Friday, October 05, 2007

History alive

I'm team teaching a course in which the students are looking at epidemics in history (bubonic plague, smallpox, TB, etc), leading up to an intensive study of the current AIDS crisis. This was all going to lead up to an event called Peace Jam in the spring, where students would have the opportunity to meet Desmond Tutu.

Now it's not clear if he's going to be able to speak. He's been uninvited from the University of St. Thomas, where Peace Jam is scheduled to take place.

Tutu was uninvited because of this:
The mention of Hitler in the speech comes during a section in which Tutu urged the audience not to assume that the status quo lasts forever, and in which he urged those listening to challenge to “Jewish lobby” in the United States. “People are scared in this country [U.S.], to say wrong is wrong because the Jewish lobby is powerful, very powerful. Well, so what? This is God‘s world. For goodness sake, this is God‘s world. We live in a moral universe. The apartheid government was very powerful, but today it no longer exists. Hitler, Mussolini, Stalin, Pinochet, Milosevic, and Idi Amin were all powerful, but in the end, they bit the dust.”
I'd be REALLY bummed if the students did not get to meet Tutu. But as a Jewish person with extremely conflicted feelings toward Israel, I'm finding this very hard to discuss with my students.

I am in complete agreement with Tutu (aside from his equating the pro-Israel lobby with the "Jewish lobby"). I find it to be a serious problem the way all conversation shuts down the moment it heads toward a certain comparison. I was once at a training session with a horrible organization called "The David Project" whose mission is to teach adults to work with students to reframe Israel as "David" and the Palestinians as "Goliath," rather than the other way around. At the training they went over how to teach students the "red lines" when it comes to discussing Israel, and what to do when another student crosses the line. Needless to say, one of those lines is any comparison between Israel and Nazi Germany. I was repulsed and offended by their curriculum.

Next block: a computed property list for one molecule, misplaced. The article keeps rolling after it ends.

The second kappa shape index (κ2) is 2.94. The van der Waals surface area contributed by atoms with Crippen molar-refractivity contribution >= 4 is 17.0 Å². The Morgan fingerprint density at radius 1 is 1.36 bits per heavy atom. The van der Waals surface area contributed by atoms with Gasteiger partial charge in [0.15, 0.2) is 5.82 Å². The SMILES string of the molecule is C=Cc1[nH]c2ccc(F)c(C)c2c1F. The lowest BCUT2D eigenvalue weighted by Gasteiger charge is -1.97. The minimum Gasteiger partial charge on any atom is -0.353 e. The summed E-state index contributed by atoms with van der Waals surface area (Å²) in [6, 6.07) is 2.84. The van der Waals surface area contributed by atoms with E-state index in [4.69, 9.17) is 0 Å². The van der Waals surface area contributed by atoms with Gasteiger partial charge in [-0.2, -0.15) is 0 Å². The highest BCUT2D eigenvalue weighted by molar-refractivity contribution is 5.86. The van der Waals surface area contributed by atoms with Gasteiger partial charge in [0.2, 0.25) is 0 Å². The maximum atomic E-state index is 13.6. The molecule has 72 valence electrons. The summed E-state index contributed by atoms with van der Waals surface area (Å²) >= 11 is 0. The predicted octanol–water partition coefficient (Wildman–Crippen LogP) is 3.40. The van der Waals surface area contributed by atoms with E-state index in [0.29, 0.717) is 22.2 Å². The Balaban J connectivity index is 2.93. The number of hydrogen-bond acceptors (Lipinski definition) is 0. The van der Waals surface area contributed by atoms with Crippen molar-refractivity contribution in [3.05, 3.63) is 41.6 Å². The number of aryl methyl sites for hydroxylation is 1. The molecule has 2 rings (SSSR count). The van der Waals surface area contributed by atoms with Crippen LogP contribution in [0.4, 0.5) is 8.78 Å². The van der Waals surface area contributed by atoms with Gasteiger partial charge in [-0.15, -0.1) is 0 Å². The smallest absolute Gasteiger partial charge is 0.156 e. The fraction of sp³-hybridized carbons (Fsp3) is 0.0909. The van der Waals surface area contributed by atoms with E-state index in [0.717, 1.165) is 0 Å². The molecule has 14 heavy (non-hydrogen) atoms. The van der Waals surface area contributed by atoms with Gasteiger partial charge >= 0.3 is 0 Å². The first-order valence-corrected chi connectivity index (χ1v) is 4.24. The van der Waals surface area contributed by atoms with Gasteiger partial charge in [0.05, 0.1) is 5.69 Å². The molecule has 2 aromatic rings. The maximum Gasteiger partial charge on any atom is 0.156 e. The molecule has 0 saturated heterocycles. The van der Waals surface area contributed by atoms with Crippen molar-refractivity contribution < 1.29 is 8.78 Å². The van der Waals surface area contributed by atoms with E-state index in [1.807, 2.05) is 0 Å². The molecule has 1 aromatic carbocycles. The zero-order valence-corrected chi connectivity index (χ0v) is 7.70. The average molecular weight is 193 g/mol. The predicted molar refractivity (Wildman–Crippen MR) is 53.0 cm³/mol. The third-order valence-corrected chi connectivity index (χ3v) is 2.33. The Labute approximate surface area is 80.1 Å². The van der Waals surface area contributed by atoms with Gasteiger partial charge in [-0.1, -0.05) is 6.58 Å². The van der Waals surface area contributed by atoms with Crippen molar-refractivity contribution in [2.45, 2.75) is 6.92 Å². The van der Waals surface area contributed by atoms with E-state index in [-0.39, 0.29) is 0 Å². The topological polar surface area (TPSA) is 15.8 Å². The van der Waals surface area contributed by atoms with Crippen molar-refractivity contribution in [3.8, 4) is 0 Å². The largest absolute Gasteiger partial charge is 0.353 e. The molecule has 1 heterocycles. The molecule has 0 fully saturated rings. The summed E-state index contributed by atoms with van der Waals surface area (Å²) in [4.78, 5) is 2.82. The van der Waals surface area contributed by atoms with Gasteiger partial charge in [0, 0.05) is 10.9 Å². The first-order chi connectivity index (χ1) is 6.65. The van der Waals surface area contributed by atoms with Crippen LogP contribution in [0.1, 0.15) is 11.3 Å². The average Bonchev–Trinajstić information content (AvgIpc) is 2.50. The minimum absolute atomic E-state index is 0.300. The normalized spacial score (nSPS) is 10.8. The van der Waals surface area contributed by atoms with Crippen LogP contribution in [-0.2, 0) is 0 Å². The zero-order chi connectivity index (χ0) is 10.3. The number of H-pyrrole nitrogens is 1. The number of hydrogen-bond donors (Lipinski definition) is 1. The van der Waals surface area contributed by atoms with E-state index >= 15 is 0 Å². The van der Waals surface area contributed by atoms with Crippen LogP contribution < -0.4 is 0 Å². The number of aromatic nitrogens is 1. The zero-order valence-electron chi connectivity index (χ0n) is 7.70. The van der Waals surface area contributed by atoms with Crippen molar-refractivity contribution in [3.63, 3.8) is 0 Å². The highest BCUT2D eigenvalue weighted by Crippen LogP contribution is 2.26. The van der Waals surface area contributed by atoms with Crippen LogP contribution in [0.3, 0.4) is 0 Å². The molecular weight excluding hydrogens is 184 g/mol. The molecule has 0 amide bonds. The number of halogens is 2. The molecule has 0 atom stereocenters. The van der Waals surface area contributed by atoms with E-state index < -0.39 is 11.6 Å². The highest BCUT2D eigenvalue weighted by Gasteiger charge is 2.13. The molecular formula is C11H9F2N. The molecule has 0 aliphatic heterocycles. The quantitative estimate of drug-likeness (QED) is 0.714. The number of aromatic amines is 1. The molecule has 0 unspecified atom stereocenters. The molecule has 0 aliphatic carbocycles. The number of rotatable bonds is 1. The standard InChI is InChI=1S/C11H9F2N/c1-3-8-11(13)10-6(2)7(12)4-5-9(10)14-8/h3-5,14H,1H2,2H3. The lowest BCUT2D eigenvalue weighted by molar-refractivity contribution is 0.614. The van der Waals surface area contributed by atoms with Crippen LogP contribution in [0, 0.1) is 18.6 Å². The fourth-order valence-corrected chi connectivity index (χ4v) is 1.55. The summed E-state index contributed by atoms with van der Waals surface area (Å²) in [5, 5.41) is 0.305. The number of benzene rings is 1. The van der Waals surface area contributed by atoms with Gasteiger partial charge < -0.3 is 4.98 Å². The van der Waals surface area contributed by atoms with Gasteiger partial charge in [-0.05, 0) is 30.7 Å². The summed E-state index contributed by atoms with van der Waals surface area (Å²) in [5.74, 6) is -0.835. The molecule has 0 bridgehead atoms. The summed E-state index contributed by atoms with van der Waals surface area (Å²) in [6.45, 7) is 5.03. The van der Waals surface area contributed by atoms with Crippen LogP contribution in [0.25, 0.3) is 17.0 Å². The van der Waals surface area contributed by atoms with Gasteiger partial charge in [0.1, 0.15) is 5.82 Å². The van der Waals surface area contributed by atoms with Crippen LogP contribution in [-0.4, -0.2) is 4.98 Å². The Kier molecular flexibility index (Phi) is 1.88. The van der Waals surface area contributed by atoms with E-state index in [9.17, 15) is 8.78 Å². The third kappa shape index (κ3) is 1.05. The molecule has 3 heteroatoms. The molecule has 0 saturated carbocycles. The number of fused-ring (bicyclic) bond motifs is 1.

So I support Tutu and oppose his St. Thomas ban on many levels, personal and professional. But when it came up in class today, I became very defensive.

Maybe it has something to do with the fact that the other day a student at my school called a (non-Jewish) teacher a "fucking Jew," or that the kids have been known to use the phrase "That's so Jewish" (part of the South Park Syndrome). For some unknown reason, this brings out my defensive pro-Israel reflex.

Anyway, this is something I'm going to have to figure out if I am going to be a social studies teacher. Why am I as critical of Israel as can be when I'm among other Jewish people, but defensive and weird when I'm not?

1 comment:

Tegan said...

Often people react the same way you did. You might feel that other Jewish people are as informed on the issues surrounding Israel because of it's importance to your shared culture. Often people get defensive because they feel their culture is being misunderstood by outsiders. Every group has it's problems. By having people on the outside point out the wrongs or over simplify the issues is what frustrates a lot of cultures with these complex problems.

Everyone has an opinion when they sit on the outside lines because they are mostly insulated from the consequences. Right now it is hard to value many people's opinions since being informed on world issues has been out of style for years. Maybe you could do some lesson that covers making informed opinions, stating the opinions in a balanced way. Kids don't seem to understand the context of the jokes that are being put out their now and they need to understand why this language is not appropriate. Thats a tough question you are asking yourself I wish you luck with finding the answer.